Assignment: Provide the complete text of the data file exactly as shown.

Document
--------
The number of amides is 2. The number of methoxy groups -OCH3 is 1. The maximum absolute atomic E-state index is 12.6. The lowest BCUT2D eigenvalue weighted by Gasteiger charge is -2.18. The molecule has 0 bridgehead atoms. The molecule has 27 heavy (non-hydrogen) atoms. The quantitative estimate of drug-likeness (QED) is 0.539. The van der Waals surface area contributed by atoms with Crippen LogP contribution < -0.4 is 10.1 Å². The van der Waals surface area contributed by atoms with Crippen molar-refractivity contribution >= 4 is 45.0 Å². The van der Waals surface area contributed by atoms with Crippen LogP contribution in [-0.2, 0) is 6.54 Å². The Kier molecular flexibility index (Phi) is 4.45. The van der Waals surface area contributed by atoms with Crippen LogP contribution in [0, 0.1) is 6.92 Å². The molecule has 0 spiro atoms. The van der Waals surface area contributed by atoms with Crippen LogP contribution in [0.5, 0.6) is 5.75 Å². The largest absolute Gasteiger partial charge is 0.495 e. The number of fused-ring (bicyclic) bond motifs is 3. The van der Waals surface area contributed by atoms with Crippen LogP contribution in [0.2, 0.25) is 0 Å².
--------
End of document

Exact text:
The number of amides is 2. The number of methoxy groups -OCH3 is 1. The maximum absolute atomic E-state index is 12.6. The lowest BCUT2D eigenvalue weighted by Gasteiger charge is -2.18. The molecule has 0 bridgehead atoms. The molecule has 27 heavy (non-hydrogen) atoms. The quantitative estimate of drug-likeness (QED) is 0.539. The van der Waals surface area contributed by atoms with Crippen LogP contribution < -0.4 is 10.1 Å². The van der Waals surface area contributed by atoms with Crippen molar-refractivity contribution >= 4 is 45.0 Å². The van der Waals surface area contributed by atoms with Crippen LogP contribution in [-0.2, 0) is 6.54 Å². The Kier molecular flexibility index (Phi) is 4.45. The van der Waals surface area contributed by atoms with Crippen LogP contribution in [0, 0.1) is 6.92 Å². The molecule has 0 spiro atoms. The van der Waals surface area contributed by atoms with Crippen LogP contribution in [0.5, 0.6) is 5.75 Å². The largest absolute Gasteiger partial charge is 0.495 e. The number of fused-ring (bicyclic) bond motifs is 3. The van der Waals surface area contributed by atoms with Crippen LogP contribution in [0.2, 0.25) is 0 Å².